In the 4th century Demosthenes was expounded and imitated by the widely influential teacher, Libanius of Antioch (c. 314-c. 393), the pagan preceptor of St Chrysostom. To the same century we may assign the grammarian Theodosius of Alexandria, who, instead of confining himself (like Dionysius Thrax) to the tenses of τύπτω in actual use, was the first to set forth all the imaginary aorists and futures of that verb, which have thence descended through the Byzantine age to the grammars of the Renaissance and of modern Europe.

In the 5th century we may place Hesychius of Alexandria, the compiler of the most extensive of our ancient Greek lexicons, and Proclus, the author of a chrestomathy, to the extracts from which (as preserved by Photius) we owe almost all our knowledge of the contents of the lost epics of early Greece. In the same century the study of Plato was represented by Synesius of Cyrene (c. 370-c. 413) and by the Neoplatonists of Alexandria and of Athens. The lower limit of the Roman age of classical studies may be conveniently placed in the year 529. In that year the monastery of Monte Cassino was founded in the West, while the school of Athens was closed in the East. The Roman age thus ends in the West with Boëthius, Cassiodorus and St Benedict, and in the East with Priscian and Justinian.

(iii.) The Middle Ages.—(a) In the East, commonly called the Byzantine Age, c. 530-1350. In this age, grammatical learning was represented by Choeroboscus, and lexicography by Photius (d. 891), the patriarch of Constantinople, who is also the author of a Bibliotheca reviewing and criticizing the contents of 280 MSS., and incidentally preserving important extracts from the lost Greek historians.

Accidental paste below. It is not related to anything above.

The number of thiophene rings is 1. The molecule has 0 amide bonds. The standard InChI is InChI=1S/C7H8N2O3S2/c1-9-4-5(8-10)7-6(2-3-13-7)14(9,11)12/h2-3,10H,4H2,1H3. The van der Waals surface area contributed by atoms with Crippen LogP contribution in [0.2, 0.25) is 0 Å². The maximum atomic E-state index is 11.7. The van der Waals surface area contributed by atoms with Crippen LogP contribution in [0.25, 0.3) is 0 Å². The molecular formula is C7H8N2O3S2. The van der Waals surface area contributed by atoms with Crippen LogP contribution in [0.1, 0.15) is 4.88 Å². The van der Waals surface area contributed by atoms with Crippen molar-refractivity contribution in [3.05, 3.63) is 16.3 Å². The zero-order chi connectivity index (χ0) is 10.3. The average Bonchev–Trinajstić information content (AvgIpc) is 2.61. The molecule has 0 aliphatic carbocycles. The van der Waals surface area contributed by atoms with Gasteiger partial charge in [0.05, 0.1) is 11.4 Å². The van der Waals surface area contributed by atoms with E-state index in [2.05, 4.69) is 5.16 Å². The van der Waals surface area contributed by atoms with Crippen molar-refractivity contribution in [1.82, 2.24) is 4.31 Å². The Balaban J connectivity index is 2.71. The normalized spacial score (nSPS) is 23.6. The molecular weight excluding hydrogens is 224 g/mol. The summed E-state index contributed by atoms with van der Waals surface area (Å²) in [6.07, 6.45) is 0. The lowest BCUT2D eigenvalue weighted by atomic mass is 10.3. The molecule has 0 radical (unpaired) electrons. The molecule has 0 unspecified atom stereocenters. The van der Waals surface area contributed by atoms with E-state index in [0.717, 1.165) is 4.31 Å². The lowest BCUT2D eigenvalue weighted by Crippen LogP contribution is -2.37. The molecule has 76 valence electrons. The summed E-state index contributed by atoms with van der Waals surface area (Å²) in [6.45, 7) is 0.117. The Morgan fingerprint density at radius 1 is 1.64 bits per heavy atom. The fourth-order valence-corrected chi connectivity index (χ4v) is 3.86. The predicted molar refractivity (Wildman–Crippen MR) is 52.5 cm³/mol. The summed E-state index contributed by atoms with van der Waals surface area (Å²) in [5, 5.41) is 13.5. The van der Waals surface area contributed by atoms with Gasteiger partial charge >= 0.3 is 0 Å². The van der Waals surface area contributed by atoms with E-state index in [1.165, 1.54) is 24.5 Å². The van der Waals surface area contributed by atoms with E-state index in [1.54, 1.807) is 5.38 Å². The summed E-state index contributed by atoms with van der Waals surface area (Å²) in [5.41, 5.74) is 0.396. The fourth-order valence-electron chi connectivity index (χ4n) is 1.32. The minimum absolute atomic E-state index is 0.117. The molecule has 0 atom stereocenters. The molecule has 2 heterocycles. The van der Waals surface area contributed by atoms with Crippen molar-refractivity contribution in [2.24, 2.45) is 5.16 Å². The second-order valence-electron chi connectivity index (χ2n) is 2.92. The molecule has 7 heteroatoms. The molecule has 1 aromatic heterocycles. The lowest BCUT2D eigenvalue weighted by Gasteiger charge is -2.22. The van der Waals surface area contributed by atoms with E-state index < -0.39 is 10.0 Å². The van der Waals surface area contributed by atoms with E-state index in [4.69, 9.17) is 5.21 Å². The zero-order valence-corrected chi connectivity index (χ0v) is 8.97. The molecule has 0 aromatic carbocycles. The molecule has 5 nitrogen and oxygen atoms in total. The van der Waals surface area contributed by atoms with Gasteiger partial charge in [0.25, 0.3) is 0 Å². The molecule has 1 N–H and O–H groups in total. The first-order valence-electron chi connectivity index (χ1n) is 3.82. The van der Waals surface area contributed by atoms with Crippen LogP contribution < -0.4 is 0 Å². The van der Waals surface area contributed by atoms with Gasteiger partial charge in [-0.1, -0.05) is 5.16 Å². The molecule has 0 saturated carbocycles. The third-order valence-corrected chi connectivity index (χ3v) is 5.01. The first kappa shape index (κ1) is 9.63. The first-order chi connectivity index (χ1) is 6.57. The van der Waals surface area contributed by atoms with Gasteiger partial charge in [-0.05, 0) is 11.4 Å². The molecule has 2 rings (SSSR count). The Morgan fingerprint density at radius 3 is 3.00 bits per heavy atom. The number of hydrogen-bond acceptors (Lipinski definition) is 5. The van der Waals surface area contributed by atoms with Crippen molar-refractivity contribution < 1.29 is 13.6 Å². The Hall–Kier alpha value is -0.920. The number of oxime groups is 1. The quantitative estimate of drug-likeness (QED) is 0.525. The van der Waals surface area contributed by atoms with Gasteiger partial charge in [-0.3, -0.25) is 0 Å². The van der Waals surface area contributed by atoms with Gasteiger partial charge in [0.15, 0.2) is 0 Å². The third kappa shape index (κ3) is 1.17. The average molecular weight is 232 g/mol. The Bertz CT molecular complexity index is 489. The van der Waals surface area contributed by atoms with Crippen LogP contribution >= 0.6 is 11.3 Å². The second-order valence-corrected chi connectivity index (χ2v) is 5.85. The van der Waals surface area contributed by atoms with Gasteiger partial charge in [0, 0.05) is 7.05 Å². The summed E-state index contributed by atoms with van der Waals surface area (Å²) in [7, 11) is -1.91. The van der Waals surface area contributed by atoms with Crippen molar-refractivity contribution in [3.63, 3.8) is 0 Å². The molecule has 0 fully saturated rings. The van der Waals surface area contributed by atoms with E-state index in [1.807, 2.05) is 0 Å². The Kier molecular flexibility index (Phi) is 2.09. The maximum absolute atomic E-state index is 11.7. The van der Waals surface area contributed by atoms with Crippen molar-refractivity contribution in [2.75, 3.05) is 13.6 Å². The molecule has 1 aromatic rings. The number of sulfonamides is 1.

In the time of Photius the poets usually studied at school were Homer, Hesiod, Pindar; certain select plays of Aeschylus (Prometheus, Septem and Persae), Sophocles (Ajax, Electra and Oedipus Tyrannus), and Euripides (Hecuba, Orestes, Phoenissae, and, next to these, Alcestis, Andromache, Hippolytus, Medea, Rhesus, Troades,) also Aristophanes (beginning with the Plutus), Theocritus, Lycophron, and Dionysius Periegetes. The principal prose authors were Thucydides, parts of Plato and Demosthenes, with Aristotle, Plutarch’s Lives, and, above all, Lucian, who is often imitated in the Byzantine age.

One of the distinguished pupils of Photius, Arethas, bishop of Caesarea in Cappadocia (c. 907-932), devoted himself with remarkable energy to collecting and expounding the Greek classics. Among the important MSS. still extant that were copied at his expense are the Bodleian Euclid (888) and the Bodleian Plato (895). To the third quarter of the 10th century we may assign the Greek lexicon of Suïdas, a combination of a lexicon and an encyclopaedia, the best articles being those on the history of literature.